(Reuters) – Wall Street indexes treaded water, staying near record levels, in late morning trading on Wednesday as technology and energy stocks battled for influence and investors awaited the minutes of the Federal Reserve’s latest policy meeting.
The S&P technology index fell 0.26 percent, after two days of gains, led by losses in Hewlett Packard Enterprise after Meg Whitman said she would leave as chief executive in February, six years into the job.
HP Enterprise fell more than 9 percent. HP Inc, which holds the computer and printer business that Whitman carved out of old Hewlett Packard, fell 8 percent after reporting an unimpressive profit.
The energy index rose 0.62 percent as U.S. crude prices jumped 1.7 percent, easing only slightly from more than two year highs after data showed U.S. crude stocks declined largely in line with expectations.
Trading volumes were thin ahead of the Thanksgiving holiday on Thursday and an early close on Friday. The CBOE Volatility index, known as Wall Street’s fear gauge, was down for the fifth session in a row and at two-week lows.
At 10:58 a.m. ET (1558 GMT), the Dow Jones Industrial Average was down 17.09 points, or 0.07 percent, at 23,573.74, the S&P 500 was down 0.07 points, or 0.01 percent, at 2,598.96 and the Nasdaq Composite was up 4.93 points, or 0.07 percent, at 6,867.41.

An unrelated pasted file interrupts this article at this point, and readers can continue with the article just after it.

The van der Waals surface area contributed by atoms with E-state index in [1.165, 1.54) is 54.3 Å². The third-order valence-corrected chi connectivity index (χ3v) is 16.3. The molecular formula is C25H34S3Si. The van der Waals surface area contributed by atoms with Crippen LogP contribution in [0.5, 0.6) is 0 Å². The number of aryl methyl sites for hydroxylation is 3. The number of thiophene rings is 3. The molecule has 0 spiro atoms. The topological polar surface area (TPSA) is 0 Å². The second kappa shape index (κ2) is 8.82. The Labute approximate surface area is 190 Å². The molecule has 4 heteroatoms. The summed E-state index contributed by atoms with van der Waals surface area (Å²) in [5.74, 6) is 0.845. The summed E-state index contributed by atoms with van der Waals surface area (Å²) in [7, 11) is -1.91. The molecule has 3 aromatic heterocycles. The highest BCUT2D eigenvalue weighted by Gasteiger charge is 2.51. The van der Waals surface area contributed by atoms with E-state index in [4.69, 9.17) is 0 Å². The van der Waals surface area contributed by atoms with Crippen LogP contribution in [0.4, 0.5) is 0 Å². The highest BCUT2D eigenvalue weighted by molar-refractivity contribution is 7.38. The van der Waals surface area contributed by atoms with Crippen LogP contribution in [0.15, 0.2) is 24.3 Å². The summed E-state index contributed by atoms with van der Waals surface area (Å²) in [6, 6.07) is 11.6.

The Fed minutes are due at 2:00 p.m. ET and will be scrutinized for the policymakers’ thinking on inflation for more clarity on what they might do under a new chair next year.
The minutes come a day after outgoing Chair Janet Yellen said she still expects inflation to rebound soon, added she was “very uncertain” if that would happen and was open to the possibility that prices could remain low for years.
“The market is going to look at the minutes with an eye towards confirming what Yellen said,” said Thomas Martin, senior portfolio manager at GlobAlt Investments in Atlanta, Georgia.
“If the body language on inflation is more uncertain then that would provide for a slower rate path, that’s good for the market.”
A final quarter-point rise under Yellen next month is almost fully baked in. The pace of hikes have also been slow enough not to scare stock investors who have thrived on a decade of cheap money. The S&P is up about 16 percent this year so far.
Among stocks, tractor maker Deere & Co rose nearly 5 percent to record high after reporting upbeat quarterly earnings and issuing a strong profit forecast for the year.
Advancing issues outnumbered decliners on the NYSE by 1,583 to 1,107. On the Nasdaq, 1,646 issues rose and 1,075 fell.
(Reporting by Sruthi Shankar in Bengaluru; Editing by Savio D’Souza)